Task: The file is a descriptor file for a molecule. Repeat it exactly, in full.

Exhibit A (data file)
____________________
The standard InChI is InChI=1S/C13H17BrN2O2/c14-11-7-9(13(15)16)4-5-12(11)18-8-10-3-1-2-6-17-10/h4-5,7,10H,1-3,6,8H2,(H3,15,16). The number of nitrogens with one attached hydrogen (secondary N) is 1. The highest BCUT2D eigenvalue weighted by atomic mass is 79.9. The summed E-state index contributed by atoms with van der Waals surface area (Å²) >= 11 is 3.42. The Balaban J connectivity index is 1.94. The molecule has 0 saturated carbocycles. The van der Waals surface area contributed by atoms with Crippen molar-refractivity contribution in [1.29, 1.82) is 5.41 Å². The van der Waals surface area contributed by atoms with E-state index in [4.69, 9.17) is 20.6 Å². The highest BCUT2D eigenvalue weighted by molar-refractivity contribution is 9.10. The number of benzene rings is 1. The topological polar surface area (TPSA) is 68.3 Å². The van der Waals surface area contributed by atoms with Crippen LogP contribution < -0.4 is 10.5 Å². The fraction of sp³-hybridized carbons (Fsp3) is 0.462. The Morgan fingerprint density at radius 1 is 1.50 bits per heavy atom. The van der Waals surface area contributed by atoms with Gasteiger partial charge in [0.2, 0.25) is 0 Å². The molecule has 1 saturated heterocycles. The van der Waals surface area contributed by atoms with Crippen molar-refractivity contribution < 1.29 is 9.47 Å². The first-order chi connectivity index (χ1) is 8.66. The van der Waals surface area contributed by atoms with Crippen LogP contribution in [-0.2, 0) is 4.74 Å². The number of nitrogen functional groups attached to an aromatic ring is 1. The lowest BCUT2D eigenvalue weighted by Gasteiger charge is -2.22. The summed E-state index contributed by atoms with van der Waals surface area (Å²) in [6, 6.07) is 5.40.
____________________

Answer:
The standard InChI is InChI=1S/C13H17BrN2O2/c14-11-7-9(13(15)16)4-5-12(11)18-8-10-3-1-2-6-17-10/h4-5,7,10H,1-3,6,8H2,(H3,15,16). The number of nitrogens with one attached hydrogen (secondary N) is 1. The highest BCUT2D eigenvalue weighted by atomic mass is 79.9. The summed E-state index contributed by atoms with van der Waals surface area (Å²) >= 11 is 3.42. The Balaban J connectivity index is 1.94. The molecule has 0 saturated carbocycles. The van der Waals surface area contributed by atoms with Crippen molar-refractivity contribution in [1.29, 1.82) is 5.41 Å². The van der Waals surface area contributed by atoms with E-state index in [4.69, 9.17) is 20.6 Å². The highest BCUT2D eigenvalue weighted by molar-refractivity contribution is 9.10. The number of benzene rings is 1. The topological polar surface area (TPSA) is 68.3 Å². The van der Waals surface area contributed by atoms with Crippen LogP contribution < -0.4 is 10.5 Å². The fraction of sp³-hybridized carbons (Fsp3) is 0.462. The Morgan fingerprint density at radius 1 is 1.50 bits per heavy atom. The van der Waals surface area contributed by atoms with Gasteiger partial charge in [0.2, 0.25) is 0 Å². The molecule has 1 saturated heterocycles. The van der Waals surface area contributed by atoms with Crippen molar-refractivity contribution < 1.29 is 9.47 Å². The first-order chi connectivity index (χ1) is 8.66. The van der Waals surface area contributed by atoms with Crippen LogP contribution in [-0.2, 0) is 4.74 Å². The number of nitrogen functional groups attached to an aromatic ring is 1. The lowest BCUT2D eigenvalue weighted by Gasteiger charge is -2.22. The summed E-state index contributed by atoms with van der Waals surface area (Å²) in [6, 6.07) is 5.40.